I slipped up while introducing The Den Experiment materials to our 9 Pre-K boys yesterday, introducing the word "fort" when I really wanted to let the kids create their own destination. I don't know if it made a difference or not.
We'd started tinkering around with the bamboo canes and zip ties yesterday, giving us a running start on the fundamental mechanical challenge of working with these materials (canes, ties, clothes pins, fabric), but there was still a lot of, "I need help," as we got going.
We started with the basic teepee shape we'd developed on Monday, all of the boys wanting to create one of their own. Once they'd figured out the challenge of pulling the ties tight, most of them were successful in erecting one, although we quickly discovered that they were prone to collapse, especially when inattentive friends bumped them, and there was quite a bit of frustration and lots of blaming.
Nothing will kill cooperative play faster than frustration and accusation, so it was time to step in with a new concept. Orlando, Dennis and I talked through the inherent instability in the three-stick-standing-alone construction technique and I lead them to the idea of reinforcing the bases of the "teepees" with three more sticks, creating a basic pyramid. After we'd reinforced a few of our foundations this way, I again tried to step out of the construction business and back into the business of narration, basic zip tie instruction, and crowd control (an important part of the beginning stages of the project, given that a few of the guys were tending toward rough housing which jeopardized the work in progress).
It took awhile, but as their structure began to take shape their conversation turned away from "I need help, Teacher Tom," and toward one another as they began to plan their next steps.
One of my frustrations is that our The Den Experiment starter kit came with truly reusable cable ties designed to be easily removed by simply pressing a small lever that releases the grip of those tiny plastic teeth. I've not yet been able to locate a similar thing here in Seattle, which means that the process of learning how to do this is going to require going through a lot of those one-use strips of plastic.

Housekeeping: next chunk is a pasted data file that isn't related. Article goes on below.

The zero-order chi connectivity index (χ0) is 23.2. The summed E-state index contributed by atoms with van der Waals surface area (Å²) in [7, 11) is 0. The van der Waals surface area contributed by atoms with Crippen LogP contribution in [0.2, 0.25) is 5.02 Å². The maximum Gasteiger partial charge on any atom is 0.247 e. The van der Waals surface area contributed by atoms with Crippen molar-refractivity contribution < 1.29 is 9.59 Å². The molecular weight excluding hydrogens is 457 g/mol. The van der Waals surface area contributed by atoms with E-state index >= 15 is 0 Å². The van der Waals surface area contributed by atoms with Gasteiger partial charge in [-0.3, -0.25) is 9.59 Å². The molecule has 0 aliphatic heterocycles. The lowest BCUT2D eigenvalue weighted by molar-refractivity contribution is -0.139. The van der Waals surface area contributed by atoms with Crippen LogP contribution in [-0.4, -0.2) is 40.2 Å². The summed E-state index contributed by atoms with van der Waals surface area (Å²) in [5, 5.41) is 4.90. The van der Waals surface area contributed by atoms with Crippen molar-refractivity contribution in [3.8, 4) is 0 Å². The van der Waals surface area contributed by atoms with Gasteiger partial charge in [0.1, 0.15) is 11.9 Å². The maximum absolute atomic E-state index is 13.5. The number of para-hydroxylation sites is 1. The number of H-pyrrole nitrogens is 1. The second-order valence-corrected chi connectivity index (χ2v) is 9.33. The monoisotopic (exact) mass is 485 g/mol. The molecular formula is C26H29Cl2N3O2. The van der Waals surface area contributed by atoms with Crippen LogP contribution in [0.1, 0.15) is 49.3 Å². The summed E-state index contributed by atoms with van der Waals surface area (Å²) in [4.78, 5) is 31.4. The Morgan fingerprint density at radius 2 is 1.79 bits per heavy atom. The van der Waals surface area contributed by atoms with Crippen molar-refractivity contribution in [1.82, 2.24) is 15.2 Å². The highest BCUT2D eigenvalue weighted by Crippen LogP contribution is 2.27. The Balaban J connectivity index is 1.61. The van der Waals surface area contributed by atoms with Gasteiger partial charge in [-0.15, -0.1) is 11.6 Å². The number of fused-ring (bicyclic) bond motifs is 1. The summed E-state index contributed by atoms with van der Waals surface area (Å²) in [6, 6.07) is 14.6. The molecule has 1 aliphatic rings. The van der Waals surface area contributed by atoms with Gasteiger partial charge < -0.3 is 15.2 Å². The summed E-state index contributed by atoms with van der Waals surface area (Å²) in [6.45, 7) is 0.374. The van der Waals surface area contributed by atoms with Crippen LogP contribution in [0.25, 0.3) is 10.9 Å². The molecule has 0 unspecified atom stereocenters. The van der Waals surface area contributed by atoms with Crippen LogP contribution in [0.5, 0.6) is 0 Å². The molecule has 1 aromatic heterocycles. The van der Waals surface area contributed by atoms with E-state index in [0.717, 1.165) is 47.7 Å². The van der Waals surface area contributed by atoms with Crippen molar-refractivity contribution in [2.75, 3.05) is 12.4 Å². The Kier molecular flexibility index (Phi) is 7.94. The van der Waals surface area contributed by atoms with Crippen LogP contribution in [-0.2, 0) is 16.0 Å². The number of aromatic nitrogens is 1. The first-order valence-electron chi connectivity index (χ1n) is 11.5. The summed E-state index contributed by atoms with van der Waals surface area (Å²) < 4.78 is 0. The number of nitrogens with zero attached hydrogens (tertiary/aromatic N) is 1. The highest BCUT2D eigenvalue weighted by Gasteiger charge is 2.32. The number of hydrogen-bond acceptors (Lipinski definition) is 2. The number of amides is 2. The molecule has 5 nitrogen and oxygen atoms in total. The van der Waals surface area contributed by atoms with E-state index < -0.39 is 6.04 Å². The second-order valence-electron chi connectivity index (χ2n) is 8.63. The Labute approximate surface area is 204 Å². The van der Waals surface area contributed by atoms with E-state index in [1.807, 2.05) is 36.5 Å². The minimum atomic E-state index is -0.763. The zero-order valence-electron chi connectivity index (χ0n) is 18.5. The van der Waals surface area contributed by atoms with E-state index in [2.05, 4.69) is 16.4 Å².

It was sooooo hard not to step in when the guys started deploying the fabric, tending toward the idea of just sort of heaping it on top of a their rickety structure. I didn't want all their work to simply collapse under the weight, so when their backs were turned I did quietly remove a few of the more egregious wads of fabric.
As we built, I also began to wonder if I would be the only one to notice a basic flaw in our "fort": there wasn't a lot of room under there to accommodate their bodies. I began to wonder if I shouldn't break out a box of Little People or stuffed animals to live in there, but I'm glad I held off. At some point they began referring to their work as a "maze." And, indeed, that's what it was.
They moved their bodies through with great care, not wanting to knock it down.
When it was time to clean up, there was general consensus that the maze should remain in place. We'd built it right in the middle of where we do our circle time activities and even with all those zip ties in place, it didn't look like the kind of thing that could be successfully moved. Given that it was only our smaller Pre-K group yesterday, we solved the problem by convening on a small rug elsewhere in the room.
I'd had other plans for that circle time area today as the Pre-K boys will be joined by a dozen or so of their younger friends. I don't have a lot of hope for this particular structure's survival. The boys who built it, as it came together, had gone from a high-energy rough-housey kind of vibe to one of keen focus and a kind of precise, delicate care that can only come from understanding the fragile beauty of what they had created with their own hands.
The 3-year-olds were not part of that process. My question for today: how can I support the older boys in bringing their younger friends into this newly discovered world of construction? We have a couple hundred more ties, as well as more canes, fabric and clothes pins. Will we continue building where we left off or will it be important for the entire group to begin again? Will it still be a maze or will we make something else?
Of course, it could just wind up a pile of sticks. That's why we finished yesterday by reading several versions of the story of "The Three Little Pigs."